Instead the whereabouts of the Brazilian engineer kidnapped in Iraq more than a month ago, remain shrouded in mystery.
There has been no contact with his family and no news from the Brazilian government. There have been no threats or demands, There has been no images, and no proof that he is alive.
In fact, after his diving card was shown in a video sent to Aljazeera by the Mujahidin Brigades and the Army of Ansar al-Sunna on 19 January, there has been no further information of any kind at all.
Vasconcellos had been in Iraq for 12 months and was one of six Brazilian construction workers with the company Norberto Odebrecht in Iraq. The firm announced they were pulling the remainder out the day after the abduction was announced.
The hostage case is marked by two unusual factors.
First, there is no political capital to be gained. Brazil has no troops in Iraq and refused a request to take part in the US-led "coalition of the willing". President Luiz Inacio Lula da Silva has been an outspoken critic of the war.
Secondly, unlike the hardline approach of many other countries which refuse to negotiate with hostage-takers, Brazil's foreign minister, Celso Amorim, made it clear that "if it is necessary to negotiate, we negotiate".
There have even been appeals from Brazil's most famous football player, Real Madrid's Ronaldo, but still nothing.
Samba children sporting T-shirts
calling for Joao to be set free
Among the many theories are that either the kidnappers made an error, or are out to make money and yet to make demands, or Joao Vasconcellos is already dead.
The ambush on the vehicle in which he was travelling in Baiji killed an Iraqi and a British man and was riddled with bullets.
Nevertheless, a month on from the drama, the forgotten hostage - there has been little media coverage since the first days - was remembered in a demonstration in Sao Paulo on 19 February.
People wore T-shirts calling for his freedom in Portuguese and Arabic with an image of the engineer with the Brazilian and Iraqi flags.
Jaques Punskowski, 42, had travelled from the other end of the city. He said, "I don't have any connection to the family or to the Arab community here. On the contrary I am Jewish. Today I am just one more contribution to support Joao who is a Brazilian like me."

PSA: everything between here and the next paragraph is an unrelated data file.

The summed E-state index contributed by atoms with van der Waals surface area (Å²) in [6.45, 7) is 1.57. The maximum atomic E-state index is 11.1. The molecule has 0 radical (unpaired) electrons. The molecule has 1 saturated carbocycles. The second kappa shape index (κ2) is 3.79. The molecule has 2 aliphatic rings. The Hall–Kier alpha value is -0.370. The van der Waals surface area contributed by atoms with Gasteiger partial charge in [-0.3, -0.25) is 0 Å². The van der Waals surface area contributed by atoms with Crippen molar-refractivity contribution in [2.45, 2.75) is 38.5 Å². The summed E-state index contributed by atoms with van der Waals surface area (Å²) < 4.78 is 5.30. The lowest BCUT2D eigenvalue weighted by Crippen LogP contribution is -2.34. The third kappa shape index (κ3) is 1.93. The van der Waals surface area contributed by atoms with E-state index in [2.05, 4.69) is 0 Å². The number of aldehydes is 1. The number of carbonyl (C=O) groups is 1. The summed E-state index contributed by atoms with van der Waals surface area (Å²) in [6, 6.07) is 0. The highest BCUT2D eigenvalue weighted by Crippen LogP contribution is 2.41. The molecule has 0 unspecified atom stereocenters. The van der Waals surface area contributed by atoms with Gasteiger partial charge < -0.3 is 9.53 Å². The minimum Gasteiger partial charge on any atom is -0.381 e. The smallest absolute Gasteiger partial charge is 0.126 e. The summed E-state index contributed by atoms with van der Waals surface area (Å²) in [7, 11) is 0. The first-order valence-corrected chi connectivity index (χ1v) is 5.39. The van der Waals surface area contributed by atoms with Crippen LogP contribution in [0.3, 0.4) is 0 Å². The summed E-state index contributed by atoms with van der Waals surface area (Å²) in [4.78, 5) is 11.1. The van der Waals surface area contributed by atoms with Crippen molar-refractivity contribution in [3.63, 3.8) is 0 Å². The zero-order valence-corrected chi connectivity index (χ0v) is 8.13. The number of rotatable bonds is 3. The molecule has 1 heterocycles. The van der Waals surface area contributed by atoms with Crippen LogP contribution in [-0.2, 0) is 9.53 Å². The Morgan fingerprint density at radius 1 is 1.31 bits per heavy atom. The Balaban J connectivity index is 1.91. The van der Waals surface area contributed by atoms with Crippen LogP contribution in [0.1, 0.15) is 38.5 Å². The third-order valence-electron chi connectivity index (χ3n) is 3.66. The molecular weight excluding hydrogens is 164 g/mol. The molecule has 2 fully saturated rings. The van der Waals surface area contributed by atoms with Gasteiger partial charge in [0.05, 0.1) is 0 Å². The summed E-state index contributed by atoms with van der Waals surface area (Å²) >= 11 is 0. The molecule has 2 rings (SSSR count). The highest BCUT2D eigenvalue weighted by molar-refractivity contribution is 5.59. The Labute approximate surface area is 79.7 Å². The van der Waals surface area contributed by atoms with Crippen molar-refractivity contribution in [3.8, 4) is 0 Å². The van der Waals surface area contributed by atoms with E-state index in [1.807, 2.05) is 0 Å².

Maria Amadeto had brought her children from the Portela Zona Sul samba school. "They already understand what is going on here," she said. Brazilian flags with Joao's face dotted Avenida Paulista, the city main thoroughfare.
His wife of 26 years, Tereza Vasconcellos, remained in Rio de Janeiro, exhausted by the ongoing wait for news.
Jaques Punskowski: I am Jewish
but a fellow Brazilian like Joao
"The only concrete information were the documents shown on TV. Not one image of him. This is what is must anguishing, " she told the Estado de Sao Paulo newspaper.
"My energy has a limit during the day and by the afternoon I am finished. I wake up with hope, I work well in the morning, but when the afternoon arrives I know that it is already night in Iraq and the day has finished without news. I become bad-tempered and my memory doesn't work which I think are symptoms of stress."
Tereza continued: "The heart speaks a lot. In the first few days I didn't feel him. It took a couple of weeks. I don't know what it is but it seems that now I am more hopeful. There is no proof that he is alive or dead. The two doors are open. I've been praying a lot, I have a lot of faith."
Today Brazil has around 15 million Arabs living in the country, the majority based in the largest city Sao Paulo.
The Youth Islamic League of Brazil recorded an appeal. "Brazil is a friend [of Iraq), which was always against the invasion of Iraq and because of this doesn't deserve to have one of its sons taken hostage," sthe religious director Shaikh Usama al-Zahid said in a call backed by other Muslim leaders.
Sao Paulo's Arabs said anti-war
Brazilians did not deserve this
An open letter sent to Aljazeera.net from the Arab-Brazilian community in Foz do Iguacu also called for the immediate release of Vasconcellos.
"The Brazilian people, in an absolute majority, have always given solidarity to Arab causes inside and outside their territory, never believed in violence, like we haven't, in the struggle for the legitimate rights and interests of the people," said the letter, signed by Fuad Muhamad Fakih and 13 others.
The Brazilian foreign ministry says it is continuing to make every effort at contact.